Cannabis Law Prof Blog

Editor: Franklin G. Snyder
Texas A&M University
School of Law

Thursday, October 11, 2018

OPINION: Marijuana Found in Murder Victim's Apartment is Irrelevant

Screen Shot 2018-09-30 at 9.17.34 AMThe tragic murder of Botham Jean in Dallas, Texas attracted media attention from all over the nation. However, according to theroot.com, Texas’s own Fox4 news station focused its coverage of the murder on the marijuana that was found in the victim’s apartment after the fact. The article reports that Fox4 tweeted the "clickbait" above when the station shared its article on Twitter:

Fox4’s coverage reflects a misguided and inappropriate selection of newsworthy material.  It reflects a common technique used by the media to portray black victims of tragic incidents as being flawed, or as somehow deserving the tragedy that occurred. Here, marijuana is used as an attempt to smear the image of the victim.

As an opinion piece in the Observer points out, this is not uncommon: “In the aftermath of many shootings involving black men, reactions have fallen along partisan lines. When Trayvon Martin and Philando Castile were killed, conservative media painted them as criminal and ‘thugs.’” In the light of the tragic events that occurred, it is disappointing that the station found that a small amount of marijuana in a murder victim’s apartment want “breaking news.”

What we know about what  happened on the tragic evening of September 6th can be summarized from a report from Vox:

Botham Shem Jean, a black man, was in his own apartment in Dallas [on September 6] when Amber Guyger, his downstairs neighbor and an off-duty police officer, shot him inside his own apartment.

. . .

Jean was not accused or suspected of any crime. Guyger, a four-year veteran of the Dallas Police Department, says the shooting was an accident — the tragic culmination of a series of missed warning signs that revolve around a mistaken belief that she was in her own apartment.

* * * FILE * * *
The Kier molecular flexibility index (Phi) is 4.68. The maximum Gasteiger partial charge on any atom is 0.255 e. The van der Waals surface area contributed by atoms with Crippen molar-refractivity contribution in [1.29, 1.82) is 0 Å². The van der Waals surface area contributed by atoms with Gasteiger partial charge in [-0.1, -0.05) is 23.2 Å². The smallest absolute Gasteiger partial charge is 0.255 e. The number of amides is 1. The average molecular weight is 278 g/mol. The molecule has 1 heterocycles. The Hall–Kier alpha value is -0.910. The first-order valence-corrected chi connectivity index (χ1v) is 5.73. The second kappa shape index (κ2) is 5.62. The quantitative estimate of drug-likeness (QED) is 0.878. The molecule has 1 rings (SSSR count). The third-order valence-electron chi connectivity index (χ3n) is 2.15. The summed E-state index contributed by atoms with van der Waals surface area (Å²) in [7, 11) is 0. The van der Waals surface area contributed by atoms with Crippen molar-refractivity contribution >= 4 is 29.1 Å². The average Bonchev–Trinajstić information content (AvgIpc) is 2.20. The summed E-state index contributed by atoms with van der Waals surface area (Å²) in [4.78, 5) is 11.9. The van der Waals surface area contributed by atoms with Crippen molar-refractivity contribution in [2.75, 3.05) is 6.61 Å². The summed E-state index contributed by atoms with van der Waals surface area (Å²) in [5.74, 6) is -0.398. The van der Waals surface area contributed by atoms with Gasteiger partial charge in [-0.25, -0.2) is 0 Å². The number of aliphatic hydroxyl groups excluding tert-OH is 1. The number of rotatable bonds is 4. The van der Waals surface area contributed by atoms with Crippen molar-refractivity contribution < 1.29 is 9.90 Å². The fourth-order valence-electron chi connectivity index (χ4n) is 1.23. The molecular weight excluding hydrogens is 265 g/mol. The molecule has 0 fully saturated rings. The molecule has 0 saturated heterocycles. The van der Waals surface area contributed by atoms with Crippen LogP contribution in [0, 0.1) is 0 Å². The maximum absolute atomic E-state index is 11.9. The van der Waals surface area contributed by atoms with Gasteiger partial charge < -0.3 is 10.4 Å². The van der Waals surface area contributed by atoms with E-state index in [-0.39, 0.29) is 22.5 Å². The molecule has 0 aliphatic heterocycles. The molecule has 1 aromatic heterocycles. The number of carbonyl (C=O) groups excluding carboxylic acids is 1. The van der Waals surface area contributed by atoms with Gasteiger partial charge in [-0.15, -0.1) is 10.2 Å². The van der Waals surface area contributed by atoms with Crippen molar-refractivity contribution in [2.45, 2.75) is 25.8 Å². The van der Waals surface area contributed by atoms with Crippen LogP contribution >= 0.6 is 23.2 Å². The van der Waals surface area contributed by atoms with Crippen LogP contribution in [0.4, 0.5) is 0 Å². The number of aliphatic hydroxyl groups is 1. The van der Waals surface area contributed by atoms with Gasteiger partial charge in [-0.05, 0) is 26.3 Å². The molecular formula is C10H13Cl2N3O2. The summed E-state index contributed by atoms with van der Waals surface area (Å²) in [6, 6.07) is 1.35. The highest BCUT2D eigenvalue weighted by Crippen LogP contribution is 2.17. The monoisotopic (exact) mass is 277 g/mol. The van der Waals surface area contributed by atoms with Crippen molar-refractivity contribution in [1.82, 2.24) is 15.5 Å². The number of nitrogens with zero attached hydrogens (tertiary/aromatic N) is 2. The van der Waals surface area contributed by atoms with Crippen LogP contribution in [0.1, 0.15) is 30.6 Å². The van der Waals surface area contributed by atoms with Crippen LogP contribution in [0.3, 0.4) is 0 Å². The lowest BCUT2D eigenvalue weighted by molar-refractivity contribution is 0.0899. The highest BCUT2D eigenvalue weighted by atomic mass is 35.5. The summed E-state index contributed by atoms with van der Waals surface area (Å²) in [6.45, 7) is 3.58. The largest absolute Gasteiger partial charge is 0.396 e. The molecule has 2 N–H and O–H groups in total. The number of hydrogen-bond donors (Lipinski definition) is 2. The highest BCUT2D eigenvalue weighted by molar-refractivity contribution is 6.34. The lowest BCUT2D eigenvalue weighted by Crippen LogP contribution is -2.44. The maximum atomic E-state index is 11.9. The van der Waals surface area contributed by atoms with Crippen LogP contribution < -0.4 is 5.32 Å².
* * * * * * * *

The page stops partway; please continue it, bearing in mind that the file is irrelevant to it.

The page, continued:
According to Guyger's account, when she arrived home to the South Side Flats apartments on September 6, she didn’t realize she had gotten out on the wrong floor of her building and that the apartment she was in was not, in fact, hers. Seeing a “large silhouette” in the dark apartment, she said she thought she was being burglarized. So she shot, hitting Jean in the chest. When she turned on the lights in the apartment, she realized her mistake.

However, there are varying accounts of the stories, as “Witness accounts, however, contradict that narrative: Neighbors say they heard Guyger knocking on Jean’s door and demanding to be let in before the shooting.” 

Amid the swirl of questions, I find it extremely problematic that Fox4 news chose to focus its attention on the small amount of marijuana in Jean’s apartment. Instead of using its investigatory resources on the flurry of issues in this case, the news station chose to post an article that focused primarily on the discovery of illicit drugs. As if that is relevant at all to the tragedy that occurred in the apartment, as if marijuana makes Jean a “criminal,” and as if his “criminality” lends credence to Guyger’s account of events. It doesn’t.

As The Observer noted, many outraged Tweeters voiced their disappointment, so much so that the station changed its headline “to reflect that Jean’s family attorneys were outraged the marijuana search warrant became public. The offending tweet is still up, however.” 

To be fair, it could be said that the news station was just sharing publicly available information regarding a development in an ongoing murder investigation. That’s the job of a news station, right? While news stations have the duty to share information with the public, Fox4’s clickbait line goes too far. This was not simply sharing information with the public, it was sharing the information in a way that attempted to change the public perception of the victim. Taglines such as the one used by Fox4 distract us from the uncomfortable, but sad truth: an unarmed, black man was murdered in his own apartment by a police officer who perceived him as a threat. Did subsequently finding marijuana make him suddenly more threatening?

--Ashleigh Morgan Williams 

http://lawprofessors.typepad.com/cannabis_law/2018/10/williams-opinion-marijuana-found-in-murder-victims-apartment-is-irrelevant.html

Law Enforcement, Legal Ethics, News, Politics, Recreational Marijuana | Permalink

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